Ph.D. thesis rose rosette virus


Page 123
" The original goal for exploring seed transmission was to verify that it is not occurring so that rose breeders
have the option to recover crosses. However, though transmission rates are very low
using symptomatic or asymptomatic roses, the data suggests that seed transmission may
be occurring. More long-term studies need to be done, but it is likely that seeds can
serve as a pathway for further spread of RRD. An area of concern is that Multiflora
plants regularly produce more than one million seeds each year. Even though only a
small percentage of these seeds harbor RRV, these infected seeds can result in an
infected plant that serves as a virus reservor."

Very interesting. Were there examples of seedlings that were infected? What did they look like? How long did they survive?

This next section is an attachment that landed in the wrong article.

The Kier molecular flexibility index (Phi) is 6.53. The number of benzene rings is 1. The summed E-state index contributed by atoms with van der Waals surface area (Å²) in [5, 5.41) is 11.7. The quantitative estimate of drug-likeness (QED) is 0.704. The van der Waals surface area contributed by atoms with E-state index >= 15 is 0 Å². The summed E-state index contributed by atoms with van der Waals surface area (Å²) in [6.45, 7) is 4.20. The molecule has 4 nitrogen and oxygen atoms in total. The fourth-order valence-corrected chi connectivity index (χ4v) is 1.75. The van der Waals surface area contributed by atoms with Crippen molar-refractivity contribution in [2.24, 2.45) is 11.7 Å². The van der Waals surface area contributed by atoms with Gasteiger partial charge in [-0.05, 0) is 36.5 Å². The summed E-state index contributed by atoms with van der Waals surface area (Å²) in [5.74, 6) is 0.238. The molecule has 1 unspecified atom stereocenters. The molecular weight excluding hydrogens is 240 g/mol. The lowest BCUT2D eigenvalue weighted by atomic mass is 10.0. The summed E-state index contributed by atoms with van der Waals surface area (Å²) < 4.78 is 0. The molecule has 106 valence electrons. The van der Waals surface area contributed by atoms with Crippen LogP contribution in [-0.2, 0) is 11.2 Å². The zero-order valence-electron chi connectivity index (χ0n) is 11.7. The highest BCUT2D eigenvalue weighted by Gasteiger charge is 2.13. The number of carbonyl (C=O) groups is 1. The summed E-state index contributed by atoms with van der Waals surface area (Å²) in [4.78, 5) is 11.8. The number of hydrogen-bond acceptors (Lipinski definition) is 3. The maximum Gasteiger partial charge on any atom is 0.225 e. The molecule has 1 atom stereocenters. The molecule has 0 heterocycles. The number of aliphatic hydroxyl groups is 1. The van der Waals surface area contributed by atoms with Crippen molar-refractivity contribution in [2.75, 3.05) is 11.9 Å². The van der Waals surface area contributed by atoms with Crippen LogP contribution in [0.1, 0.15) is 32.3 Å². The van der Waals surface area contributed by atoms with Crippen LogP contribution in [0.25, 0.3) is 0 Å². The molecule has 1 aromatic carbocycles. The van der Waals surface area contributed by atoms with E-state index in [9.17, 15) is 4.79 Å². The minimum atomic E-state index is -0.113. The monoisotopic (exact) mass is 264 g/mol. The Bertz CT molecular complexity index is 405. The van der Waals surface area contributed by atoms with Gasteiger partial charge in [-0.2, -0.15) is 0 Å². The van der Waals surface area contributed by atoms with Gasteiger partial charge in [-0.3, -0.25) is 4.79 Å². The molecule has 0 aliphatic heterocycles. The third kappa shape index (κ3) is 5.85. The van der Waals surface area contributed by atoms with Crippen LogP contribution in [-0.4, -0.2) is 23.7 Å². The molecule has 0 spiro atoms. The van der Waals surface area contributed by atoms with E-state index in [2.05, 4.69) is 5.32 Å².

Rosesbydesign, I do not understand your questions. Are you able to read the thesis? My only information is from the thesis. I do not know where the author is now. If the information you desire is not in the thesis, my suggestion is for you to direct them to the thesis director.

I should mention that some professors may be reluctant to share further information because of the possibility of jeopardizing journal publication.

On page 123 of the PDF file (or numbered page 109 of the thesis), you can see a photograph of some seedlings that tested positive for the virus. As the caption points out, they do not appear to have “typical” RRD symptoms; it doesn’t sound like there were very long-term observations of the infected seedlings.